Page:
Synopsis of the Journey.—Crossing the Continent.—A Great Midland City.—Utah and the Mormons.—The Sierra Nevada.—San Francisco.—A Herd of Sea-Lions.—Possibilities of California.—The Love of Flowers.—Public School System.—Excursion to the Yosemite.—An Indian Stronghold.—Description of the Valley.—Passage of the Mountains.—Caught in a Snow-Storm.—A Forest of Feathers.—The Mammoth Trees of California.—Passing the Golden Gate.—Voyage across the Pacific.—A Lost Day.
On the morning of September 16, 1882, four individuals, two of whom were ladies and two gentlemen, comparative strangers to each other, met at the Fitchburg depot in Boston, drawn together by the common purpose of a trip round the world. Adding the conductor, Mr. Gno. Dattari, an intelligent and experienced courier, the little party numbered five persons. The latter individual is attached to the traveling agency of Thomas Cook & Son, London, the house undertaking, for the sum of two thousand dollars each, to pay all transportation and board bills in accordance with a very comprehensive itinerary. This embraced the passage across the continent of America and the Pacific Ocean to Japan, with a month of residence and travel in that country; thence to China and up the Pearl River to Canton; a week in Hong Kong; a thousand-mile voyage down the China Sea to the chief ports of the Malacca Straits; across the Indian Ocean to the Island of Ceylon, with a week for excursions therein; thence to India, with a liberal exploration of its principal cities, including a visit to the Himalayas in the extreme north; through the Sea of Arabia, the Straits of Babelmandeb, and the Red Sea to Egypt, Cairo, and Alexandria; through the Suez Canal and the Mediterranean to Italy, Malta, Gibraltar, France, and England. A reasonable length of time was allowed for each section of the route, including a voyage across the Atlantic to the starting-point.
Any divergence from the prescribed route was to be at an additional charge, according to expenses incurred. The money was paid at the outset, and the agreement on both sides fulfilled to the entire satisfaction of all concerned. Thus much it has seemed well to premise for the information of the reader who proposes to follow our course due west, as presented in these pen-and-ink sketches of many lands. It should also be mentioned that the season of the year had been judiciously chosen, so as to bring us into each country at the most favorable period for its healthful and agreeable enjoyment, a calculation which is imperative for any one contemplating a journey of this character. Otherwise, the intense heat of the tropics, as well as the Arctic chills of the north, may render such a trip a hardship rather than a season of pleasure.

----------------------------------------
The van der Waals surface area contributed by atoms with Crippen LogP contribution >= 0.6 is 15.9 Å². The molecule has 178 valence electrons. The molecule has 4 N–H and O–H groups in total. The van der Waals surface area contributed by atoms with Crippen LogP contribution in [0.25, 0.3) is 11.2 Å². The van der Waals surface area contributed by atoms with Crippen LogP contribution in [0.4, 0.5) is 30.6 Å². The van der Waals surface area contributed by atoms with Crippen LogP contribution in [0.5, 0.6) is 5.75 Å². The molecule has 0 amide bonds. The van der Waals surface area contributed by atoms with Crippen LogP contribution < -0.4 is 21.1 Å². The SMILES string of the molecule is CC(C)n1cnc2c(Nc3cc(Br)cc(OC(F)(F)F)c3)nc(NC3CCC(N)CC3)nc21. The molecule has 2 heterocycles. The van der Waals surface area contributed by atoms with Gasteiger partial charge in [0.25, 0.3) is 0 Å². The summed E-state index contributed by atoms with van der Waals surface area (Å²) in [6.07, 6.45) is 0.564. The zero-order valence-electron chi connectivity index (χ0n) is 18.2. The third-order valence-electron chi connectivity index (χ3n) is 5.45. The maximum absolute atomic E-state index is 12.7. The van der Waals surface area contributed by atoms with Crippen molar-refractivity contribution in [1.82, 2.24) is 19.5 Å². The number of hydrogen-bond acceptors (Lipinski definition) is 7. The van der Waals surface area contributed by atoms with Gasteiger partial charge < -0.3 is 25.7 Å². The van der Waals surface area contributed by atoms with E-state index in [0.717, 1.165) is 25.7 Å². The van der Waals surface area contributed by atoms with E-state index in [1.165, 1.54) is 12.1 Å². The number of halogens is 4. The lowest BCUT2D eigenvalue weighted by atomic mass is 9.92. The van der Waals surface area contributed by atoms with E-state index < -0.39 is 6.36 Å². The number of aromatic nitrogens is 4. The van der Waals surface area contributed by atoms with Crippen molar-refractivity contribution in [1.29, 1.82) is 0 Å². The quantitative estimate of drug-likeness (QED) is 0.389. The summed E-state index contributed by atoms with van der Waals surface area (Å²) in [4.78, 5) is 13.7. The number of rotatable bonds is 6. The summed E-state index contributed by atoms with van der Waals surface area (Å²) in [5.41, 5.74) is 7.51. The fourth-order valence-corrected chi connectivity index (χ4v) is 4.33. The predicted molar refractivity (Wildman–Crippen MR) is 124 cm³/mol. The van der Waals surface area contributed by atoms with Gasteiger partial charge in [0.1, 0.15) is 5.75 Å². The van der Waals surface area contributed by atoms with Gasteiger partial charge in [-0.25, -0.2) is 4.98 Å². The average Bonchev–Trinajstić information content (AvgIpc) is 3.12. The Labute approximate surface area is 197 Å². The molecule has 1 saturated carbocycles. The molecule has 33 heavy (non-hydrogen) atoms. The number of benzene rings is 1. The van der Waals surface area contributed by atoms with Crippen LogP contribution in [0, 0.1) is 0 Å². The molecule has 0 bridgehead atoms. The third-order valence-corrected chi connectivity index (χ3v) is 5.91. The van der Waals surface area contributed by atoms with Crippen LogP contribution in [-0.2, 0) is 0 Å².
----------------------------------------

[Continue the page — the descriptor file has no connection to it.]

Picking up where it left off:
The first day's experience served to acquaint the little party with each other, and no possible association can effect this so rapidly as traveling together, where individuals necessarily become inseparable, and where fixed traits of character must inevitably exhibit themselves. Mr. M—— and his daughter, as also the author of these notes, were Bostonians; the fourth person being a Miss D——, of Yorkshire, England, who came hither to make the long circuit of the globe. Even American parlor-cars, which embrace as much of domestic comfort as is compatible with their legitimate purpose, could not prevent our being somewhat fatigued by an unbroken journey of over five hundred miles, when we reached Niagara Falls at two o'clock in the morning. And yet the day seemed short by reason of the varied and beautiful scenery of the Hoosac Tunnel route, particularly in the region of the Deerfield Valley, and also west of the Massachusetts state line. The abundant foliage was in its autumnal prime, not yet having been touched by the wand of the Frost King, while the teeming fields gave evidence both of fertility of soil and skilled cultivation. The neat farm-houses were ornamented by creeping vines, and tiny flower-gardens in their fronts. Tall conical haystacks flanked the spacious, well-filled barns; big yellow pumpkins dotted the half-cleared cornfields; and handsome groups of cattle quietly ruminated in the pastures. A picturesque line of beehives, half a dozen happy children at play before the house door, and the sturdy master of the thrifty scene, leaning over the fence to exchange pleasant words with a passing neighbor on horseback, were frequent rural pictures, which were afterwards contrasted with those of other countries....